What are some cultural traditions that you participate in? These may include practices related to religion, holidays, food, dance, clothing, language, music, crafts and pastimes, or anything else important to your cultural background.
For example, perhaps you give out red envelopes for Lunar New Year, fast for Ramadan or eat hot dogs every Fourth of July. Maybe you dance bachata, watch Bollywood movies or speak Creole at home.
What is one custom that you participate in that feels especially meaningful to you?
In “Preserving Hula, the Heartbeat of Hawaii,” Miya Lee writes about the tradition of hula and what it means to Native Hawaiians:
HILO, Hawaii — The airy Edith Kanaka‘ole Stadium in Hilo, Hawaii, was silent except for bird song and the low, steady chanting of Mapuana de Silva as she sprinkled a mixture of turmeric and saltwater along the perimeter of a square stage. Ms. de Silva, a kumu hula (master hula teacher), was conducting a ceremony called pikai, before her students began their 50-minute hula practice.
“We’re known as traditionalists,” Ms. de Silva, 74, said, whose dancers practiced in shirts with the word “boring” on them. Her students performed a seated hula kahiko (ancient hula). The emphasis of their presentation wasn’t movement, but the oli (chant) and mele (song) that they were performing.
Later that night, they would compete against 23 other hula schools in the 60th Merrie Monarch Festival.
The annual post-Easter festival honors King David Kalakaua, known as the “Merrie Monarch” for his enjoyment of the arts. When he assumed the throne in 1871, Native Hawaiian culture had been severely restricted by Christian missionaries, and the Native Hawaiian population had been decimated by Western disease. King Kalakaua is credited with reviving many ancient Hawaiian practices, most notably, hula, which he called “the heartbeat of the Hawaiian people.”
Today, the Merrie Monarch Festival includes a parade and a traditional Hawaiian craft fair. However, it is best known for its hula competition, which draws some of the best hula schools, or “halau hula,” in the United States. They compete in two categories: hula kahiko, which refers to hula that predates Western contact, and hula ‘auana, which encompasses hula that has developed post-contact.
Ms. Lee describes the importance of this practice to Hawaiian culture:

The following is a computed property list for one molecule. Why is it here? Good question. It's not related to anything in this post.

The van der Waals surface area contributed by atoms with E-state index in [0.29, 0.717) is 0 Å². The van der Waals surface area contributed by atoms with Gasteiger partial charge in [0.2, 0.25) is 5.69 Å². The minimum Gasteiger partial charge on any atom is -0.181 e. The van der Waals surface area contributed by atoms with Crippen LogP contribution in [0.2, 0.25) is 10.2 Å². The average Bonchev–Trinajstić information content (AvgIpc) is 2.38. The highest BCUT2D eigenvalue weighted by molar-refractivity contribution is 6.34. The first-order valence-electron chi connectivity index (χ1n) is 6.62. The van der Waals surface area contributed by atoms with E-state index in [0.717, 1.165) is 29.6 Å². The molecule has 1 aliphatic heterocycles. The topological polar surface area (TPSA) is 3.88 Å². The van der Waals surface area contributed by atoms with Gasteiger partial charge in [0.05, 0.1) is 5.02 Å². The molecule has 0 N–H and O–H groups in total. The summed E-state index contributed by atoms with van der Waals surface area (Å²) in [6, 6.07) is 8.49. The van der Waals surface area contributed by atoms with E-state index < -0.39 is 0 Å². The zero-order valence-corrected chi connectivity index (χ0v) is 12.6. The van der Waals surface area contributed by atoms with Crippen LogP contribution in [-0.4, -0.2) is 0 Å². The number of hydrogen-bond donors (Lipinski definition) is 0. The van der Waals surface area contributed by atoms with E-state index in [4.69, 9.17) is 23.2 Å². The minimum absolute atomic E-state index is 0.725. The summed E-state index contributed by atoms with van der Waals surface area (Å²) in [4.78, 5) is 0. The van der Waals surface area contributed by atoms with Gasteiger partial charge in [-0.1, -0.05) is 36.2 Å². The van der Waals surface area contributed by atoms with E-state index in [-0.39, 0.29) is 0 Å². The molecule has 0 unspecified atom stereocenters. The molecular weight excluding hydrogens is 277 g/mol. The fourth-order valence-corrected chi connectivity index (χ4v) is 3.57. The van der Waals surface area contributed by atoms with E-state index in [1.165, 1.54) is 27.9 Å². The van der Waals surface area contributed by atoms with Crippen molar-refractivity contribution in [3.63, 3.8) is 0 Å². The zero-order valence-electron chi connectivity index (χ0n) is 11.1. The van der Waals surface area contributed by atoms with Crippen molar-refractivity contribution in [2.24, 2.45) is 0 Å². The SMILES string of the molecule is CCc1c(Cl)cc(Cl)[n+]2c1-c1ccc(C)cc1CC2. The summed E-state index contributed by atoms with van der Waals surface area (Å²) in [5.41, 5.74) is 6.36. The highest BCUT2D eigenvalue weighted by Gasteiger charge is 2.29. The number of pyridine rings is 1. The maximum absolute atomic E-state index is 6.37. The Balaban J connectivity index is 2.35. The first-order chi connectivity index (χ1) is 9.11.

In the imagination of many mainland Americans, hula may mean coconut bras and cellophane skirts. It may conjure visions of a figurine jiggling her hips on a car dashboard or smiling serenely as she is used as a bottle opener.
But hula is an ancient and often sacred dance, indigenous to Hawaii.
Each performance is built around the narration of a particular song or chant, many of which have been passed down for generations.
Pre-Western contact, Native Hawaiians did not have a written language. Instead, they documented their world — their history, mythology, religion, scientific knowledge and more — through a rich oral tradition.
Hula, Ms. de Silva said, “is the presentation, the visual and audio presentation, of our stories, our history.”
And one young woman shares what it means to carry on the tradition:
Taizha Hughes-Kaluhiokalani, 27, who won the festival’s soloist competition in 2019, started dancing hula when she was 8. “As a hula dancer, as a true ‘olapa is what we would call it, you become a channel, you become a vessel for the mele that you’re bringing to life,” she said. “It’s so important to know who you are because of the people that came before you, because once you forget, not just those people but the places, the mo‘olelo, the stories, become lost.”
Students, read the entire article and then tell us:
What is one cultural tradition you participate in that is important to you, and that you hope future generations will continue to practice?
In what ways do you participate in this custom? Is it something you do on your own or with your family? Are there wider community rituals or events dedicated to it, such as the Merrie Monarch Festival?
Do you know the history of this tradition? How did it become a part of your culture? What is the story or the lore, if any, behind it? Why do you practice it?
Whether you do it on your own or with your family or community, what does it mean to you to participate in this tradition?
Why is it important to your culture to keep this tradition going? What would it mean if it were lost?
Students 13 and older in the United States and Britain, and 16 and older elsewhere, are invited to comment. All comments are moderated by the Learning Network staff, but please keep in mind that once your comment is accepted, it will be made public and may appear in print.